The Importance of Internal Sales Skills

When you think of sales, like most people, you probably think of sales people who sell products or services to outside customers. However, there is more to sales than this. All employees should develop internal sales skills. Sales skills are just as important internally as they are externally because they help people sell ideas to their peers and management. Ideas for products, services, streamlining work processes, and cost-cutting measures are invaluable to the company. They often don’t gain momentum because employees don’t have the skills they need to build support for their ideas.

Imagine that you’ve figured out a way to consolidate customer shipping and billing information in a way that will save a great deal of time. It will eliminate overlapping processes and reduce errors. It’s a practical and feasible idea. To make it work, both the shipping and accounting department will have to sign off on the new process. Account managers could also be involved because they need to explain any noticeable changes to their customers. To make all these things happen, all the departments will have to see the advantages of the new process. You have to convince them. This is where internal sales skills come in.

Internal sales skills are all about the selling of ideas instead of products or services. You may be selling ideas about products or services, but it’s very different than normal, transactional sales. It’s more about getting buy-in and support from others in the organization to bring them to fruition. Even experienced outside sales people have to adjust their approach when it comes to internal sales.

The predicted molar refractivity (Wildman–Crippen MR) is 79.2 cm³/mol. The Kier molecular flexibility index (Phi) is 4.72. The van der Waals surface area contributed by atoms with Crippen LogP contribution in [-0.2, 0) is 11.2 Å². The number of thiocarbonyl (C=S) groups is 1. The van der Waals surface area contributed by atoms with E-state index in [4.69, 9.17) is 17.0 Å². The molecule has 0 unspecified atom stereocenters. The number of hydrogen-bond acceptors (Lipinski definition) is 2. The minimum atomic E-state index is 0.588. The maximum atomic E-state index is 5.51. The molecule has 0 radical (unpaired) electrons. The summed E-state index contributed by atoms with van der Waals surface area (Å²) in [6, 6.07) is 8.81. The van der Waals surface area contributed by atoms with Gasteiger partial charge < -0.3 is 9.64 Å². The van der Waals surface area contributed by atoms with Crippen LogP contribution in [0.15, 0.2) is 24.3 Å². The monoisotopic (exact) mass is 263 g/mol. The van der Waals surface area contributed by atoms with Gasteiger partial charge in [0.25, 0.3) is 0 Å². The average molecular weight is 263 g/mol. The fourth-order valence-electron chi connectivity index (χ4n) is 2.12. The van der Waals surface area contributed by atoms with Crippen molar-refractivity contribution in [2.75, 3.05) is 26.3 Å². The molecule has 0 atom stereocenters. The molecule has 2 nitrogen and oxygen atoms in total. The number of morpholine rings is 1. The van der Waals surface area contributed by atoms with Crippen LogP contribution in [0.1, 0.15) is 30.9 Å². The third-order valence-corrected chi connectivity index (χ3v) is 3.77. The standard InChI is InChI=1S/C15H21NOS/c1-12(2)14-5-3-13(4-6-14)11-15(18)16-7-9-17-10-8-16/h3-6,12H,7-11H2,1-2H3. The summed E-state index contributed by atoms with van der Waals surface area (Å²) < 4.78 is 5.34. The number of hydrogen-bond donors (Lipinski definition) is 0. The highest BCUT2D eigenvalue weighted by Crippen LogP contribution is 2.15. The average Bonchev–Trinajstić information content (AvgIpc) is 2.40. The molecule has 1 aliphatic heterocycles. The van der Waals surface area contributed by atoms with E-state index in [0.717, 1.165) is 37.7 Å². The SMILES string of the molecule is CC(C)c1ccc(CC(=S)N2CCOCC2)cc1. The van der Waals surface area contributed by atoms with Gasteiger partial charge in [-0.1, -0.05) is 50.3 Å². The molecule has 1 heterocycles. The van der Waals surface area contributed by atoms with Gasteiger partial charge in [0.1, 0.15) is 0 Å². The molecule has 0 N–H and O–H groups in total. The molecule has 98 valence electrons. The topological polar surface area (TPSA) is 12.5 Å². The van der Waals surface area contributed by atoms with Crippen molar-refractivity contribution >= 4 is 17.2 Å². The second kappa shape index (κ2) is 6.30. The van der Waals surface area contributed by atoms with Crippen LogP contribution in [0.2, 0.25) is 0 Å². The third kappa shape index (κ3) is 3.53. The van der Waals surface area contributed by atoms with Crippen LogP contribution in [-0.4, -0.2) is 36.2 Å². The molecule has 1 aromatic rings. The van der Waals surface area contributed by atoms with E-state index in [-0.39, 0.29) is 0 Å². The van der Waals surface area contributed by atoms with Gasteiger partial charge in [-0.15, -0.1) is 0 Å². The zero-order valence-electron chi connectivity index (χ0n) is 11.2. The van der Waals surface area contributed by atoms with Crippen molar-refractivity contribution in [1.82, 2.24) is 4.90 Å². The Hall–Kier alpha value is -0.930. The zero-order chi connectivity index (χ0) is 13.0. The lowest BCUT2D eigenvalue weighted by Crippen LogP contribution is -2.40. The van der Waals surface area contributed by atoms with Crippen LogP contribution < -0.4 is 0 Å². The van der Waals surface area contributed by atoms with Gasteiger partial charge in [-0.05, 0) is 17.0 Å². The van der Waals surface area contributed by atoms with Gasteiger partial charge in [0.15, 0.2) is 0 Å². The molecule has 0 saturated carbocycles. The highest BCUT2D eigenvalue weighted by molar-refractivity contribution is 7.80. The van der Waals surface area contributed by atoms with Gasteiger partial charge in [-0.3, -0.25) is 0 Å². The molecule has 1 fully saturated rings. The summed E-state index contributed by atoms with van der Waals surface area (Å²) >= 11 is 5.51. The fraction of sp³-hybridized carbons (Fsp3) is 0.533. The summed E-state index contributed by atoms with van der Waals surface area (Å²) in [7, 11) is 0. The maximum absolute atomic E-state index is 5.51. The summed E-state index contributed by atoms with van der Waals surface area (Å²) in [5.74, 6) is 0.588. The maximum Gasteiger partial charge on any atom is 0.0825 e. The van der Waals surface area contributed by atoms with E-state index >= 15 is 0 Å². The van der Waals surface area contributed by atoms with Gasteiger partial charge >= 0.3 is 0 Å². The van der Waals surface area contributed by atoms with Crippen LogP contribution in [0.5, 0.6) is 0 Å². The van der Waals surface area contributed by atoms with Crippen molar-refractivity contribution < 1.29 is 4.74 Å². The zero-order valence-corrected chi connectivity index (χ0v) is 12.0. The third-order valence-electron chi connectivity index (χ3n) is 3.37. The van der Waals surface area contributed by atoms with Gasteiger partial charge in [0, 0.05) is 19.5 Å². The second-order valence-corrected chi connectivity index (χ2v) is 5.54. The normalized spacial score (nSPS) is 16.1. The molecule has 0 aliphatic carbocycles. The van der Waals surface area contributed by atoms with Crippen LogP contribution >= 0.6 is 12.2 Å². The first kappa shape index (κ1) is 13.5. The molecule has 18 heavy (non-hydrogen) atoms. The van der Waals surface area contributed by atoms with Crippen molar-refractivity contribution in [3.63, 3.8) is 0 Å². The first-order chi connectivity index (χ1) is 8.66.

It’s likely that you’ll have to sell your ideas to more than one person to get them implemented. If your company has a rigid chain of command or clear department divisions, make every effort to respect them. You could easily offend multiple people by skipping people in the chain of command or trying to make changes without including everyone that will be affected by the change. Before you do anything, you may need to talk with your boss first. This may be your hardest selling point, depending on your boss’ style. Your goal is for your manager to buy into your ideas and help you sell them to other people in the company. You need to show your boss how the idea will benefit him or her and your department.

To convince anyone, you need to carefully think out your idea and how it can be implemented. You won’t convince your boss, teammates or anyone else unless you’re clear and confident about your message. Answer some questions before you discuss your idea, including:

  • How will the idea save the company time and money? How much money? How much time?
  • Whose buy-in do we need?
  • Could this plan affect anyone negatively? How?
  • In what ways will the customer benefit?
  • How does the idea tie to our business needs?
  • What steps do we need to take to implement the idea? Are there any upfront costs involved?
  • How long will it take for us to see a benefit?
  • Who is likely to resist the idea? Why?

42713474_sIf you are proposing a change to the way things are done in the company, it’s critical to focus on the positive. Carefully avoid criticizing existing processes and procedures. You can easily alienate or offend people with this approach. They will take your criticism personally if they have been involved in creating these systems. Instead, propose new ideas with a constructive message such as “We have an opportunity to save money and time by….” or “We could shorten customer delivery time if we try…” You’ll be much more successful if you take this approach.

Developing your internal sales skills can be a great boost for your career. When you can make positive changes in the workplace that reduce frustration, save time and money and improve the customer experience, other people will notice. They’ll see that you are someone that can get things done and that you’ve made tangible, positive changes that have improved the business. Companies value people who are able to do this and even if you move on in your career, you’ll be able to explain your accomplishments and make yourself attractive to new employers.